Mesophotic coral-reef ecosystems (MCEs) are light-dependent communities occurring at 30 to ∼150 m depth in the clear waters of tropical and sub-tropical regions. The extent to which MCEs and shallow benthic populations are connected, and whether coral sexual reproduction is maintained under the mesophotic environmental conditions, are still unclear. Despite the trend of increasing studies concerning the MCEs, the reproductive traits of MCE Indo-Pacific octocorals have remained uninvestigated to date. The current study engages with two common zooxanthellate octocorals in the northern Red Sea: the internal-brooder Ovabunda spp. and the surface-brooder Rhytisma fulvum fulvum. It addresses the hypothesis that, similar to their shallow-zone conspecifics, the upper mesophotic populations also reproduce sexually. We analyze the reproductive traits of tropical, upper mesophotic octocoral populations and compare them for the first time to the traits of their conspecifics on shallow reefs. In addition, we discuss the timing of surface-brooding events in relation to lunar phase and daily seawater temperature. The populations of Ovabunda spp. in the upper MCE and shallow-water display several similar reproductive traits (e.g., maximal gonad diameter and fecundity). Consequently, this species seems to be a successful depth-generalist. In contrast, the reproductive features of R. f. fulvum differ between the reefs in the upper MCE and in those shallow-water, with a decreased abundance of female colonies, lower fecundity, and a lower percentage of colonies exhibiting surface-brooding in the former. It thus seems that the R. f. fulvum population encounters certain constraints in the MCE that may, in turn, lead to its reduced reproductive performance there. In addition, surface-brooding events for R. f. fulvum in the upper-mesophotic zone and in shallow-water were separated by two weeks. Since a distinctive seawater temperature rise preceded each surface-brooding event, temperature regimes at different depths may present extrinsic cues that influence the timing of reproduction. The findings from this study contribute to our understanding of the life-history of mesophotic benthic inhabitants in general and of octocorals in particular. Overall, the current findings reinforce the viewpoint that the refuge potential of MCEs may be reflective of species-specific reproductive traits.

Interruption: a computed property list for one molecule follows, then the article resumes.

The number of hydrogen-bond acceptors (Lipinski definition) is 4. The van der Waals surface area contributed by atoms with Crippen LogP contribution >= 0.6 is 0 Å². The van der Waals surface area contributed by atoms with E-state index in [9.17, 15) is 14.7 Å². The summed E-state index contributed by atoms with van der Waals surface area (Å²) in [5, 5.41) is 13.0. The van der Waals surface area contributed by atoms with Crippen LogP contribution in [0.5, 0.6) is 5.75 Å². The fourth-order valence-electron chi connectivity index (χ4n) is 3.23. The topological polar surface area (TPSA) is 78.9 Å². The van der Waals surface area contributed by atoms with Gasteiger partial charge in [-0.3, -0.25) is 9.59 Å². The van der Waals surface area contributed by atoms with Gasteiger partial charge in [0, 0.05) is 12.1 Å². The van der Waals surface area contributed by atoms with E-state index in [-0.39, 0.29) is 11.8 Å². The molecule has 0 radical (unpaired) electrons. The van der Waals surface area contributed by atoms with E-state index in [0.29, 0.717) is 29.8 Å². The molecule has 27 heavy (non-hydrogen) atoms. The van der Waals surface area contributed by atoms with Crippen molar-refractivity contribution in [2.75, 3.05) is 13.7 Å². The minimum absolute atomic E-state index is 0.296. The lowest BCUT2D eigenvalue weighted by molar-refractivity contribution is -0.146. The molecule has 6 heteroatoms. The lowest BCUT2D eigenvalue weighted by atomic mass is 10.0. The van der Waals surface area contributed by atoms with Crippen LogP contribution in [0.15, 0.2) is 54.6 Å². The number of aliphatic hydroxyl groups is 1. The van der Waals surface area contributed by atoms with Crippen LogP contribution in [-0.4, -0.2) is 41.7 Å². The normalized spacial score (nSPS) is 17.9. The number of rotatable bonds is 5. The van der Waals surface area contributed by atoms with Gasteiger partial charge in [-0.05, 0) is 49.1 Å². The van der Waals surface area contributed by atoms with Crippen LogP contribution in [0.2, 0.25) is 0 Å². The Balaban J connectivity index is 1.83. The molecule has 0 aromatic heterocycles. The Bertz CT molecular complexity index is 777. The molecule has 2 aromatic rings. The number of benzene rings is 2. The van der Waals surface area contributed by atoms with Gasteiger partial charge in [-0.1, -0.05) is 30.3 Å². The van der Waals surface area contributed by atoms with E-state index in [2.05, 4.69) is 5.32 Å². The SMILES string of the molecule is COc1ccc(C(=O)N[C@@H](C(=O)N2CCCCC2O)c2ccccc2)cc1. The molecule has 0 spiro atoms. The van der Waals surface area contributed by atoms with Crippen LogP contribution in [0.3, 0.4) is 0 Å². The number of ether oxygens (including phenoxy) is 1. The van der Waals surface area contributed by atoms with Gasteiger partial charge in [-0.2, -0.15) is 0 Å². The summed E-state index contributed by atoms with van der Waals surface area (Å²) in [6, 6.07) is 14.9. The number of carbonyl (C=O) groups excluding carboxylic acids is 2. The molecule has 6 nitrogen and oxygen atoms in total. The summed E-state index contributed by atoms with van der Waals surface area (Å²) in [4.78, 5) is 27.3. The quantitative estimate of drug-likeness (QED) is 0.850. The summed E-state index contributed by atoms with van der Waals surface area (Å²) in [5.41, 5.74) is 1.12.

Octocorallia (Soft Corals)
Israel - Red Sea
SCUBA (open-circuit or unspecified)